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Cheh is right that her version is better, but everyone agrees that contributory negligence must end in DC.

It can end today, either way, but it remains to be seen if both Cheh and McDuffie will put people ahead of power.

Update from Chambers: nope, McDuffie is playing by middle school rules. He pulled it rather than lose, and it's bumped to the next regular legislative session - which is either mid-July or October, thanks to statehood &c.


(Also lost in the shuffle, apparently, is the Bike/Ped safety amendment act of 2016.)

McDuffie is dropping in my estimation. If he doesn't have the votes, then just let it go forward. Also I was reading the committee notes on the Bike and Ped safety act in which he generally worried that it was too tough on bad actors. He was concerned, for example, about the rule taking away the license of those convicted of a 3rd DUI/DWI. CM Allen, OTOH, was concerned the bill didn't go far enough.

(Had a reply going earlier I but got into a very informative face-to-face discussion with Allen's office.)

From what I learned today, McDuffie's amended bill is supposed to be basically identical to Wells's - with the exception that McDuffie's addresses the "joint and several" concerns that scuttled the previous effort.

Cheh's version is actually the outlier, both in what we've been working toward* and in what the predominant liability laws of the country look like.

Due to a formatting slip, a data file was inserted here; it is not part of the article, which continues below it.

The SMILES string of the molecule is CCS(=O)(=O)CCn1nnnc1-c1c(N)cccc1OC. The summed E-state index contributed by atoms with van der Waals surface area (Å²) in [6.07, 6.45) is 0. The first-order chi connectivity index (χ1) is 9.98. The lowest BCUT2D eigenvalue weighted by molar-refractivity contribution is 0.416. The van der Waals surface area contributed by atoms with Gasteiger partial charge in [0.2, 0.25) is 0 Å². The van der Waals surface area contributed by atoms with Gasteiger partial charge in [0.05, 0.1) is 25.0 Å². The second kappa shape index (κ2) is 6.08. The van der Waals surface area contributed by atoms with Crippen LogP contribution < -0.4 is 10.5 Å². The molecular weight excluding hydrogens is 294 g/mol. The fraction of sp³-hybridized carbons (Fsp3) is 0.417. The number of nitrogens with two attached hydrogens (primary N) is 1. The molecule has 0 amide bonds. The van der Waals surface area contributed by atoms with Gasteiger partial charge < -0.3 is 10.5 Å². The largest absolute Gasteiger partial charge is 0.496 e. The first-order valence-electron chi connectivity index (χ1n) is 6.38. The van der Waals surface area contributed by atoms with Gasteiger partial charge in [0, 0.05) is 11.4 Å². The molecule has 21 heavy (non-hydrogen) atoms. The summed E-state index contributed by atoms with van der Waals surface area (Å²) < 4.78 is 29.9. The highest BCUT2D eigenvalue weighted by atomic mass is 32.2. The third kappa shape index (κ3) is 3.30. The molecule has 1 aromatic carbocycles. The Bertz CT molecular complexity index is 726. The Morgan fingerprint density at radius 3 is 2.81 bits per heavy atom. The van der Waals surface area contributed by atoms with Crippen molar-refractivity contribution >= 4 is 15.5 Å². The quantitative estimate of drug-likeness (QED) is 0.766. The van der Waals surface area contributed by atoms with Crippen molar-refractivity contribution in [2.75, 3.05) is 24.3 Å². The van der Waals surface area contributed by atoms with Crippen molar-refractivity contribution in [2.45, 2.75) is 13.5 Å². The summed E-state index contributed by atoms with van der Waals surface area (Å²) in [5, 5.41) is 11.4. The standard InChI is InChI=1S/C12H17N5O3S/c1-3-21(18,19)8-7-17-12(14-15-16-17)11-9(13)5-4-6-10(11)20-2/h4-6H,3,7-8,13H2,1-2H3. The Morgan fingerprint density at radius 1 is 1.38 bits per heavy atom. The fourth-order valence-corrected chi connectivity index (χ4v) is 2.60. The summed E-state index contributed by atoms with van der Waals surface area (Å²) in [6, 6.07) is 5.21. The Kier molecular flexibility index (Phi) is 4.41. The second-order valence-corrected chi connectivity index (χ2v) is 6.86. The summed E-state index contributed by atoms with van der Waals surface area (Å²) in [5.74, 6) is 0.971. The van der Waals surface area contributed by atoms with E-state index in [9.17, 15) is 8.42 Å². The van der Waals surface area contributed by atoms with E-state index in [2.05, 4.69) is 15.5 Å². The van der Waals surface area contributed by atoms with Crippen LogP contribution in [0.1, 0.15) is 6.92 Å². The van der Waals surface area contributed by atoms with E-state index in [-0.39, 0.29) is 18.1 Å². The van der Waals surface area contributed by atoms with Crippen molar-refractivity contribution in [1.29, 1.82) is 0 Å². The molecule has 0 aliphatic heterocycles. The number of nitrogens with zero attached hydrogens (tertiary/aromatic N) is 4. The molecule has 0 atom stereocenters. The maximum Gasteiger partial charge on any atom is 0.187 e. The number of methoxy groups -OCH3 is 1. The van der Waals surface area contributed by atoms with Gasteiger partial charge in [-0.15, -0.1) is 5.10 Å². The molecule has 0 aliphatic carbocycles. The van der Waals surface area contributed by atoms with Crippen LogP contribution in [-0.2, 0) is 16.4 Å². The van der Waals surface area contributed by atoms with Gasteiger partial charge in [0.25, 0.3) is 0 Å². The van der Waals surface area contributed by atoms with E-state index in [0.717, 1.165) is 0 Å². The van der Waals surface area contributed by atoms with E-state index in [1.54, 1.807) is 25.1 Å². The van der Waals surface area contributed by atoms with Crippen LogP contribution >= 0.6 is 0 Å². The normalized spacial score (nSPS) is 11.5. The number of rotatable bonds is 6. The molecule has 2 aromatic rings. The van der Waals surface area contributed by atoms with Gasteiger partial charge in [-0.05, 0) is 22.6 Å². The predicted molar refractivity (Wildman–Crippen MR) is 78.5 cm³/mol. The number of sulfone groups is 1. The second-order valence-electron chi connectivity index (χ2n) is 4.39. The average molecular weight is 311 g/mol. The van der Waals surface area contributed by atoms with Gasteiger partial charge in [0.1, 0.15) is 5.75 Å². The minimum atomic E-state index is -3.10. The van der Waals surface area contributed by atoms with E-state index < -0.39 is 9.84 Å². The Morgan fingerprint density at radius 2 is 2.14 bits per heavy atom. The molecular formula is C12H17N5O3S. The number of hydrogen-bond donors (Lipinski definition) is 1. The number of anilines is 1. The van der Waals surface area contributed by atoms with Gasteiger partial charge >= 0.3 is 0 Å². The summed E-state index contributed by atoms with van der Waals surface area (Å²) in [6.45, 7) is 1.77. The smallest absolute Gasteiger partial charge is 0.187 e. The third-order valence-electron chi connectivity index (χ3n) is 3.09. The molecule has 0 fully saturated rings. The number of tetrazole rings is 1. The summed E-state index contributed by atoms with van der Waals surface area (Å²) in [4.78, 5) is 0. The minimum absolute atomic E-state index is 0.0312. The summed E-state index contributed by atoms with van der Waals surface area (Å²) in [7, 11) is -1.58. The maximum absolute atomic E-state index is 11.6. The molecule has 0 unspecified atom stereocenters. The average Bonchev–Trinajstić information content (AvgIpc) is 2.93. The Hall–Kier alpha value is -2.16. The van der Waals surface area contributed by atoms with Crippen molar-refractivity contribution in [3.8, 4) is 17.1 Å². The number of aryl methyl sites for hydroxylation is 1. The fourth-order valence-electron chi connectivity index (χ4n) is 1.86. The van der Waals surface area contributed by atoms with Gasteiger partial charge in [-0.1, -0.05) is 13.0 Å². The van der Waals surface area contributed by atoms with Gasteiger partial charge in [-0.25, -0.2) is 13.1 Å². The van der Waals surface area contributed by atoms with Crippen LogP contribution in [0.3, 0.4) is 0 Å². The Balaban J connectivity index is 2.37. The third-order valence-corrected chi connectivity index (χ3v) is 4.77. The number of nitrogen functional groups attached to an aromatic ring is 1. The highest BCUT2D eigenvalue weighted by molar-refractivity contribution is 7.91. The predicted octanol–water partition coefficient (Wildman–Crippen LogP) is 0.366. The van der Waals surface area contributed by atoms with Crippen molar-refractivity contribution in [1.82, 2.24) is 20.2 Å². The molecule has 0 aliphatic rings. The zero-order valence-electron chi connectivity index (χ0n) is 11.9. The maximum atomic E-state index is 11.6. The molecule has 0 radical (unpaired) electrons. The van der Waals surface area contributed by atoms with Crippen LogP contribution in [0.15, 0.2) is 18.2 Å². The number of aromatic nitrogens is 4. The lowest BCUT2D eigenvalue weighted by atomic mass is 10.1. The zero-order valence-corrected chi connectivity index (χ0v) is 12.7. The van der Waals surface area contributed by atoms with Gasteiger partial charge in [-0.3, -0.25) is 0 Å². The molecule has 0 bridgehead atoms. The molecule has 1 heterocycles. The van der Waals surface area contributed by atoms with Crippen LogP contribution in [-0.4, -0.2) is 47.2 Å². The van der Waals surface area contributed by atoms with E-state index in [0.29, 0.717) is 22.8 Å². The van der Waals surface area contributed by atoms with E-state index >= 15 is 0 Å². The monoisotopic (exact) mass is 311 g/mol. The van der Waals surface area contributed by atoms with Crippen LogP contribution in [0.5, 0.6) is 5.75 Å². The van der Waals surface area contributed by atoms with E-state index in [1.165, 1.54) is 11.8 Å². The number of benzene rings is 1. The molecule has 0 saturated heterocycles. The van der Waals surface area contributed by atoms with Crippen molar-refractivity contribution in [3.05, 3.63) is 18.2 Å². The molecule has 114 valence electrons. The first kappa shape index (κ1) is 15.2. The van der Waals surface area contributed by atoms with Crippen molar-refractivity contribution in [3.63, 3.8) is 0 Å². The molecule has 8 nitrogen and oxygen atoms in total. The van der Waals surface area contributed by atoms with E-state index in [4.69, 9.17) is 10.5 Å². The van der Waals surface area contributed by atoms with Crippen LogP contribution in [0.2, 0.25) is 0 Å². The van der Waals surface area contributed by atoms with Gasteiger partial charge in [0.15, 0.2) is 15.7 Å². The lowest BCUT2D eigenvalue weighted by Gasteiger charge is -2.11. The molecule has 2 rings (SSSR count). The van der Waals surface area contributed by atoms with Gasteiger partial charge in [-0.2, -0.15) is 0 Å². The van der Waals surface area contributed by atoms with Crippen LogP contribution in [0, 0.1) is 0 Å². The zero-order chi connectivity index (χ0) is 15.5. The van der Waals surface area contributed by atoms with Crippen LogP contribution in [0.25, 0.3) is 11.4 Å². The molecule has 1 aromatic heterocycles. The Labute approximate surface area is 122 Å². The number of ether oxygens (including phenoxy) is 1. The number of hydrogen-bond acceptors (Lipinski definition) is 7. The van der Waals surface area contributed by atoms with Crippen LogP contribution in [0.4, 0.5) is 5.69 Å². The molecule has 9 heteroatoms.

The bike and ped safety amendment act was on the consent agenda. I missed when it happened due to the comings and goings of a couple of large labor groups.

*Let's just stipulate that none of this is the world-class approach to things like Vision Zero and justice, okay?

I got an email from CM Allen on this. Here's an excerpt

"Like many others, my family is a one-car household. Some days we bike, some days we drive, some days we Metro, and some days we simply walk. Like you, I want a city where I'm treated fairly no matter how I choose to -- or need to -- get around.

Our current laws protecting pedestrians and cyclists are inadequate, unfair, and out-of-date. In one role or another, I've worked to get these laws reformed for over four years -- first as a Council staffer and now as your Councilmember. Finally, we're on the cusp of making that happen. The District is one of only a handful of jurisdictions left that have not made the changes needed to give people a fair chance at justice in the event of a collision and injury. I was proud to co-introduce the Motor Vehicle Collision Recovery Act of 2016 and I will be proud to vote in support of it on July 12th.

This vote is too important to lose. There are powerful interests working to defeat this bill, but we can't let them win. Over the next two weeks, I will work with my colleagues who have expressed some concerns about this bill to help make sure we have the votes we need to pass this important legislation."

Wells' bill was Pure Comparative and McDuffie appears to be looking for a Modified Comparative.

If McDuffie's amendment passes, I would still want council to vote for the bill.

If Cheh, et. al. don't have enough votes to pass now, maybe a switch to Pure Comparative will work as a compromise. I definitely don't want perfect to be the enemy of good enough; but if Cheh thinks she has the votes, she should keep pushing for the law as written.

Drunk driver hits man and drives around for 3/4 mile with body in windshield. This happened in CA, but if it happened in DC, what if he was 1% in the wrong?


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